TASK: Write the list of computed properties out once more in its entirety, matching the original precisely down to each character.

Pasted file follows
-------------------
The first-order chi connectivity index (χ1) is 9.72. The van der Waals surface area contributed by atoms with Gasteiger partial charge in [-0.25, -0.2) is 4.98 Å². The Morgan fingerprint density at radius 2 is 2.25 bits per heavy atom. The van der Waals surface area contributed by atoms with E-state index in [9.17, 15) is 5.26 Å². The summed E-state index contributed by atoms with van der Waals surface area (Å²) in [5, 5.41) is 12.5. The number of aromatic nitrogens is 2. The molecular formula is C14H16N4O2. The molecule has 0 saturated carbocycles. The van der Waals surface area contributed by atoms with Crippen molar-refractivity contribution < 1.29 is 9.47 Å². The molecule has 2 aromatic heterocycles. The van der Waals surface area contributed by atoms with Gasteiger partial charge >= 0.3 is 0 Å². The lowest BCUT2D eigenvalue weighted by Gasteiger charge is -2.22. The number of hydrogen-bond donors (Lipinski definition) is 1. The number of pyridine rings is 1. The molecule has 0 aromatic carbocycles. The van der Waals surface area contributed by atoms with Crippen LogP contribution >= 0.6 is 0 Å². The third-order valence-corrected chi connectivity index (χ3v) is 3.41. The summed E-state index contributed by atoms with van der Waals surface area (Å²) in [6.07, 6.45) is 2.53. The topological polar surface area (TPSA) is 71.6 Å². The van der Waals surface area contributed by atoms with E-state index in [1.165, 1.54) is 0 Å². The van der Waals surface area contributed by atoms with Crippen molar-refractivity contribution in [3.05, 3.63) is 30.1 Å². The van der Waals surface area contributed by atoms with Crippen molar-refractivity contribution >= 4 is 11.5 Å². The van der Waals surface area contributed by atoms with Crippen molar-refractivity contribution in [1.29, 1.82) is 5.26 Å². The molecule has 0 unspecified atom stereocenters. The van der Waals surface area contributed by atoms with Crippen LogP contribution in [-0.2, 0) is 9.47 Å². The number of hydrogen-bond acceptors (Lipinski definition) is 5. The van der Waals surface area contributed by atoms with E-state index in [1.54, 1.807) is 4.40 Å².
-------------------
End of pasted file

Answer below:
The first-order chi connectivity index (χ1) is 9.72. The van der Waals surface area contributed by atoms with Gasteiger partial charge in [-0.25, -0.2) is 4.98 Å². The Morgan fingerprint density at radius 2 is 2.25 bits per heavy atom. The van der Waals surface area contributed by atoms with E-state index in [9.17, 15) is 5.26 Å². The summed E-state index contributed by atoms with van der Waals surface area (Å²) in [5, 5.41) is 12.5. The number of aromatic nitrogens is 2. The molecular formula is C14H16N4O2. The molecule has 0 saturated carbocycles. The van der Waals surface area contributed by atoms with Crippen molar-refractivity contribution < 1.29 is 9.47 Å². The molecule has 2 aromatic heterocycles. The van der Waals surface area contributed by atoms with Gasteiger partial charge >= 0.3 is 0 Å². The lowest BCUT2D eigenvalue weighted by Gasteiger charge is -2.22. The number of hydrogen-bond donors (Lipinski definition) is 1. The number of pyridine rings is 1. The molecule has 0 aromatic carbocycles. The van der Waals surface area contributed by atoms with Crippen LogP contribution >= 0.6 is 0 Å². The third-order valence-corrected chi connectivity index (χ3v) is 3.41. The summed E-state index contributed by atoms with van der Waals surface area (Å²) in [6.07, 6.45) is 2.53. The topological polar surface area (TPSA) is 71.6 Å². The van der Waals surface area contributed by atoms with E-state index in [1.165, 1.54) is 0 Å². The van der Waals surface area contributed by atoms with Crippen molar-refractivity contribution in [3.05, 3.63) is 30.1 Å². The van der Waals surface area contributed by atoms with Crippen molar-refractivity contribution >= 4 is 11.5 Å². The van der Waals surface area contributed by atoms with Crippen molar-refractivity contribution in [1.29, 1.82) is 5.26 Å². The molecule has 0 unspecified atom stereocenters. The van der Waals surface area contributed by atoms with Crippen LogP contribution in [-0.2, 0) is 9.47 Å². The number of hydrogen-bond acceptors (Lipinski definition) is 5. The van der Waals surface area contributed by atoms with E-state index in [1.54, 1.807) is 4.40 Å².